WHEN HELP IS NEEDED (Looking at Counselling)

(JUNE 2018) 


I don’t know whether this is true or not but I’ve heard there are over 250 approaches to counselling. I thought this blog might help sort out the questions one should ask oneself regarding counselling.

When do I go for counselling?

Most people wait too long to go for counselling. By waiting, the problem changes to a crisis making it more difficult to get to the root and make the changes. Depression, chronic anxiety, addictions, abuse of any kind, and various personality disorders are so distressing that they often mask the deeper issues that feed them. Addictions are difficult to break because they seem to ease the pain while adding to the problem.

It becomes a cycle causing the problem to worsen. The more the desire is indulged, the more satisfaction it demands. Whenever an attempt is made to kill the pain with another drink, another trip to the refrigerator, another trip to the mall, another sexual encounter, it is only adding to the pain while ignoring the underlying cause. Often we do not see this happening because our minds are masters of denial and self-deception. (See the blogs on this site about The Life Experience Chain.) Our thinking can become so twisted that our only focus is wanting to feel good or better at any price. We’ve all chosen solutions that have made our problems worse. There are times the outlook on the future becomes hazy when there doesn’t seem to be any light at the end of that dark tunnel, when faith and hope falters, and when there seems to be no sense to life, no reason to go on.

The time to seek help is:

  • When you feel increasingly discouraged and confused about life.
  • When you feel that something is bothering you but you aren’t sure what it is
  • When you feel that everyone is against you.
  • When you find yourself unable to get a handle on your fear, anger, worry, or sleeplessness.
  • When you keep hearing from others that you are being unreasonable, controlling, or insensitive.
  • When you find yourself seriously thinking of getting out of your commitment to a relationship or job.
  • When you are wrestling with an issue that will have significant effects on yourself and others around you.
  • When you are unable to change behaviour that is harming yourself or others. When you have secret compulsions that feel out of control.
  • When there is a pain within yourself that is not being resolved by the normal means of asking forgiveness, admitting you were wrong and seeking reconciliation.
  • When you are having thought of not wanting to live.


What do I look for in counselling?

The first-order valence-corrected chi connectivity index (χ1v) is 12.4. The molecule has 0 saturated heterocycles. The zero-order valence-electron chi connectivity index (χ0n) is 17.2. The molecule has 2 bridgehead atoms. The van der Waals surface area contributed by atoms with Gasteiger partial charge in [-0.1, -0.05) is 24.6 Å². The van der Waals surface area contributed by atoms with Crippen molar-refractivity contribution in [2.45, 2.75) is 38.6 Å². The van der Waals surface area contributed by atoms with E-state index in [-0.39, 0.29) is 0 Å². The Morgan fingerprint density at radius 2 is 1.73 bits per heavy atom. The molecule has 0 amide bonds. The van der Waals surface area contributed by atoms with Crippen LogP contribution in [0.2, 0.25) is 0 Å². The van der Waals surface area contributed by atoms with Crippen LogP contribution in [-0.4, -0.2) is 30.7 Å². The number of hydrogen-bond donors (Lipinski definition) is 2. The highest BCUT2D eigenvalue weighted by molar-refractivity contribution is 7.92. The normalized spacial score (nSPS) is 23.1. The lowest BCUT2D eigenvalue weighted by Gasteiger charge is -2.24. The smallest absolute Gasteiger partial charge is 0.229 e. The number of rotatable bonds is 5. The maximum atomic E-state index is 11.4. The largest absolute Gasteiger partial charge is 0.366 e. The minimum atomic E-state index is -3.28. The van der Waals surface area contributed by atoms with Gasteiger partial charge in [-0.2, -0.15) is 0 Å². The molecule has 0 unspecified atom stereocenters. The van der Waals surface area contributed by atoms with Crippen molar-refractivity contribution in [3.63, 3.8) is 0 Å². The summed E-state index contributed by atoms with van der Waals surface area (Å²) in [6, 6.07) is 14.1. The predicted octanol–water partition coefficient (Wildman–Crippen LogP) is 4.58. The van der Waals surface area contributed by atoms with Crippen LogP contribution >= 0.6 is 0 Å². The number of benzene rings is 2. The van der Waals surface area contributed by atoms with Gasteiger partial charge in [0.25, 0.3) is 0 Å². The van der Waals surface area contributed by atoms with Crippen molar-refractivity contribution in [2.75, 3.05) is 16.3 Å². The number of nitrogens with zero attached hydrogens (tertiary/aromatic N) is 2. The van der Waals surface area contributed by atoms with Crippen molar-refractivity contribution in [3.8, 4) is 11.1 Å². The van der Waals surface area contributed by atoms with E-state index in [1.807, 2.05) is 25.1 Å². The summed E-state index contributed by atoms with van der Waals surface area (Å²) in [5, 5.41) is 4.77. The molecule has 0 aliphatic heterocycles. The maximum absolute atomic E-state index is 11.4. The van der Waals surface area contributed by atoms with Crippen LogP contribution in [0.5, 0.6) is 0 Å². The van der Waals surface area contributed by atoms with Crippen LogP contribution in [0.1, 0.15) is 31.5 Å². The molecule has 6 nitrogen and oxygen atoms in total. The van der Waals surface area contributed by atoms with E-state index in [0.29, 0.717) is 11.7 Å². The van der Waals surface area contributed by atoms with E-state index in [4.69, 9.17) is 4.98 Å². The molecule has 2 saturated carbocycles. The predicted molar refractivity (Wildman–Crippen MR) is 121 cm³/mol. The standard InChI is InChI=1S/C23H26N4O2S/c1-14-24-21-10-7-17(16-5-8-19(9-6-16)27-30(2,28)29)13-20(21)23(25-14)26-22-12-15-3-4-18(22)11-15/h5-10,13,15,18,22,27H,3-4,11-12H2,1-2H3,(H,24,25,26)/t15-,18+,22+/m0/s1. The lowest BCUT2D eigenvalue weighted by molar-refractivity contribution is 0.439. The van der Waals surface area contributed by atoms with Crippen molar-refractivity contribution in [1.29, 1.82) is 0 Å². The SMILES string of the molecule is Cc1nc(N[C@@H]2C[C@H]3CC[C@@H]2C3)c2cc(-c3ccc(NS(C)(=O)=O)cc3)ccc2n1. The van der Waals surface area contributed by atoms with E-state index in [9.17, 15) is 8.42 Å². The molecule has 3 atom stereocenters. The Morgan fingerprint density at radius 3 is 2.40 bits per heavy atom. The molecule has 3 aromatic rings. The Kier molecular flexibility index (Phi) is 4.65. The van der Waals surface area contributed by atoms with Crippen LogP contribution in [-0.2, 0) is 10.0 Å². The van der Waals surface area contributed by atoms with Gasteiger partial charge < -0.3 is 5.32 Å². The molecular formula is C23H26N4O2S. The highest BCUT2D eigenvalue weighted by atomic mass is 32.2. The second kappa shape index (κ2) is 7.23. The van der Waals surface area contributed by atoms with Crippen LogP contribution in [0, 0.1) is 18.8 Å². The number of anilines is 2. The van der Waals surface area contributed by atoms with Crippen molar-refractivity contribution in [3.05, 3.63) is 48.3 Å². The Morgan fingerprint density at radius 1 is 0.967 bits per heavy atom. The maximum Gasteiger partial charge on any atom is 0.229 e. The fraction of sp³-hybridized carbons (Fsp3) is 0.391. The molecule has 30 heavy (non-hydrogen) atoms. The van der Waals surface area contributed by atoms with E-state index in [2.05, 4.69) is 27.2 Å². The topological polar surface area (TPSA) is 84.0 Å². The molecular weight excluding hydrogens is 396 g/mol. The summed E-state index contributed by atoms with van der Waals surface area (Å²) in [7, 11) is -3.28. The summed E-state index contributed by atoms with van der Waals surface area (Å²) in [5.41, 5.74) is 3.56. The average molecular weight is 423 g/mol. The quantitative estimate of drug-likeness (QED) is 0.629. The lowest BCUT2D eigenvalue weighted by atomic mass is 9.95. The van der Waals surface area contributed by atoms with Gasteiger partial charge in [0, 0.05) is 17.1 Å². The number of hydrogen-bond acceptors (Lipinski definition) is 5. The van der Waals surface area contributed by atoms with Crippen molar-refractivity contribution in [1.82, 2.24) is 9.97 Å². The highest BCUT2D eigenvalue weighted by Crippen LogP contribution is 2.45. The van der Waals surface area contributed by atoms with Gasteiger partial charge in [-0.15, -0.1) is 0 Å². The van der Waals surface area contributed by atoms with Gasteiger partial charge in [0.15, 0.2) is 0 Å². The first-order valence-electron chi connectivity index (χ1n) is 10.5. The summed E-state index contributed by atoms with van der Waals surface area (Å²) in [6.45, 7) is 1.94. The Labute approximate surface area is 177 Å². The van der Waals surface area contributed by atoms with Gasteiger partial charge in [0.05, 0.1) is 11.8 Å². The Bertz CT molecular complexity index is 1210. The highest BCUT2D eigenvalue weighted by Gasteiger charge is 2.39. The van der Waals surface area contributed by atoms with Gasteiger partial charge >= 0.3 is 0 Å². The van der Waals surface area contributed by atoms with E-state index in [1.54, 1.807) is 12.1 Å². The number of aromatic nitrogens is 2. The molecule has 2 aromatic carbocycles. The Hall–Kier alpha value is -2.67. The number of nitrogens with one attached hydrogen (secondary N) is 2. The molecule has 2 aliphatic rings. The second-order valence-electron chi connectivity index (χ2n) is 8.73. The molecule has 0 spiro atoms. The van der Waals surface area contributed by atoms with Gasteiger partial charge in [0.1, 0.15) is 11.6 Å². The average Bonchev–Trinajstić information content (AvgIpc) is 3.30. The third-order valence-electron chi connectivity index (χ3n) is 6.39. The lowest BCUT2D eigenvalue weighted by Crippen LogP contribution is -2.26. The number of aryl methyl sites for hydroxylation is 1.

Here are some things that are important when deciding to go for help.

  • Is the counselling helping to deal with the truth or just supporting what I want to believe? The truth sets us free to be authentic people, people of courage who never pretend. The counselling will not be helpful if it doesn’t uncover the underlying issues causing the problems.


  • Is the counsel dealing with the underlying issues or merely focusing on the presenting behaviour? Unseen motives and underlying beliefs shape attitudes and behaviours. It is necessary to peel away the layers of denial and crumble the walls of self-preservation. Good counselling continually asks the question “why?”


  • Is the counsel balanced or one-sided? Legitimate desires can become confused with illogical beliefs and unwise strategies. The counsellor must be able to help people to see the difference between legitimate desires and irrational attempts to satisfy those desires. Don’t minimize how strong our own unseen strategies and underlying beliefs can be.


Who should I see for counselling?

There are a number of people from whom you can seek help. Professionals are often sought for help with serious life issues or struggles that are complex and entrenched. Support groups are also a good source for some problem. You can also seek advice from family and friends whom you trust and who are not having serious difficulty in their own lives. A wise person will tell you if the scope of your problems is beyond his/her ability. In all relationships, there needs to be love, mutual honour, and cooperation. The counsellor must care enough to tell the truth in a way that makes you feel the effects of the counselling while at the same time doing this in a deeply respectful manner during the exposure and changing process.



Judith S. Carscadden